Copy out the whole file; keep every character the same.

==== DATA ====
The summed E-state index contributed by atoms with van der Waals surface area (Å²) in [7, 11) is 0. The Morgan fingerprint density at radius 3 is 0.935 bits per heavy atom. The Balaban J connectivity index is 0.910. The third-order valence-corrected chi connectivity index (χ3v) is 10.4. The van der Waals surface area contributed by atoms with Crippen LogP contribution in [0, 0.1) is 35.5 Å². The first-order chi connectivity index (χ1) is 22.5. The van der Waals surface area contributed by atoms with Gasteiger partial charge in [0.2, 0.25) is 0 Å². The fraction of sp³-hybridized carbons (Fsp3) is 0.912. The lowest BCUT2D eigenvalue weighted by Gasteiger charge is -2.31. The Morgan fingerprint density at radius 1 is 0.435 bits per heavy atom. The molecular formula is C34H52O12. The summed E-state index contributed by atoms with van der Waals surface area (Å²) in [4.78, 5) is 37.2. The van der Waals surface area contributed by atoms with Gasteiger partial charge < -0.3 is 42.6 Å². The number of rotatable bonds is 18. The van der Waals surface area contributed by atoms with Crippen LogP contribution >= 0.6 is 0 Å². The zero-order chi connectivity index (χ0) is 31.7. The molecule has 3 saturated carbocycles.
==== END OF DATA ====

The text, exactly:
The summed E-state index contributed by atoms with van der Waals surface area (Å²) in [7, 11) is 0. The Morgan fingerprint density at radius 3 is 0.935 bits per heavy atom. The Balaban J connectivity index is 0.910. The third-order valence-corrected chi connectivity index (χ3v) is 10.4. The van der Waals surface area contributed by atoms with Crippen LogP contribution in [0, 0.1) is 35.5 Å². The first-order chi connectivity index (χ1) is 22.5. The van der Waals surface area contributed by atoms with Gasteiger partial charge in [0.2, 0.25) is 0 Å². The fraction of sp³-hybridized carbons (Fsp3) is 0.912. The lowest BCUT2D eigenvalue weighted by Gasteiger charge is -2.31. The Morgan fingerprint density at radius 1 is 0.435 bits per heavy atom. The molecular formula is C34H52O12. The summed E-state index contributed by atoms with van der Waals surface area (Å²) in [4.78, 5) is 37.2. The van der Waals surface area contributed by atoms with Gasteiger partial charge < -0.3 is 42.6 Å². The number of rotatable bonds is 18. The van der Waals surface area contributed by atoms with Crippen LogP contribution >= 0.6 is 0 Å². The zero-order chi connectivity index (χ0) is 31.7. The molecule has 3 saturated carbocycles.